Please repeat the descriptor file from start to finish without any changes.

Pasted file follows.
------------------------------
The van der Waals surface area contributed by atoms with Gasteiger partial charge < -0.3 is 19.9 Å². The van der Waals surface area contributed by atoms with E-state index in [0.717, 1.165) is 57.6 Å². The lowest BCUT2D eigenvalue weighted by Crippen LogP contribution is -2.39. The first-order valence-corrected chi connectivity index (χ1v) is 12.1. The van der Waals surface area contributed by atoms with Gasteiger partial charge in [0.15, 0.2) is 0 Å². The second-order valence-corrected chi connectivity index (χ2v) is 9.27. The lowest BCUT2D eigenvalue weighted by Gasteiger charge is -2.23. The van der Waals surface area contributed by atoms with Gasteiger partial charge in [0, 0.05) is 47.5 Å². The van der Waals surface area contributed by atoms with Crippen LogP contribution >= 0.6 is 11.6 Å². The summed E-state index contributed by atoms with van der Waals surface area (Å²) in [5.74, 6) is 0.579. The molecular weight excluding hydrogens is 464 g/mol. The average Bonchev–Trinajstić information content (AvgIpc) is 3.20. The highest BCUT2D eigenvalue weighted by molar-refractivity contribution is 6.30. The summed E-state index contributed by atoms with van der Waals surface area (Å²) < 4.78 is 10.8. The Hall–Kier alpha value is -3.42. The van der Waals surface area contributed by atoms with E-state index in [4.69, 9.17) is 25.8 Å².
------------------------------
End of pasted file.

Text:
The van der Waals surface area contributed by atoms with Gasteiger partial charge < -0.3 is 19.9 Å². The van der Waals surface area contributed by atoms with E-state index in [0.717, 1.165) is 57.6 Å². The lowest BCUT2D eigenvalue weighted by Crippen LogP contribution is -2.39. The first-order valence-corrected chi connectivity index (χ1v) is 12.1. The van der Waals surface area contributed by atoms with Gasteiger partial charge in [0.15, 0.2) is 0 Å². The second-order valence-corrected chi connectivity index (χ2v) is 9.27. The lowest BCUT2D eigenvalue weighted by Gasteiger charge is -2.23. The van der Waals surface area contributed by atoms with Gasteiger partial charge in [0, 0.05) is 47.5 Å². The van der Waals surface area contributed by atoms with Crippen LogP contribution >= 0.6 is 11.6 Å². The summed E-state index contributed by atoms with van der Waals surface area (Å²) in [5.74, 6) is 0.579. The molecular weight excluding hydrogens is 464 g/mol. The average Bonchev–Trinajstić information content (AvgIpc) is 3.20. The highest BCUT2D eigenvalue weighted by molar-refractivity contribution is 6.30. The summed E-state index contributed by atoms with van der Waals surface area (Å²) < 4.78 is 10.8. The Hall–Kier alpha value is -3.42. The van der Waals surface area contributed by atoms with E-state index in [4.69, 9.17) is 25.8 Å².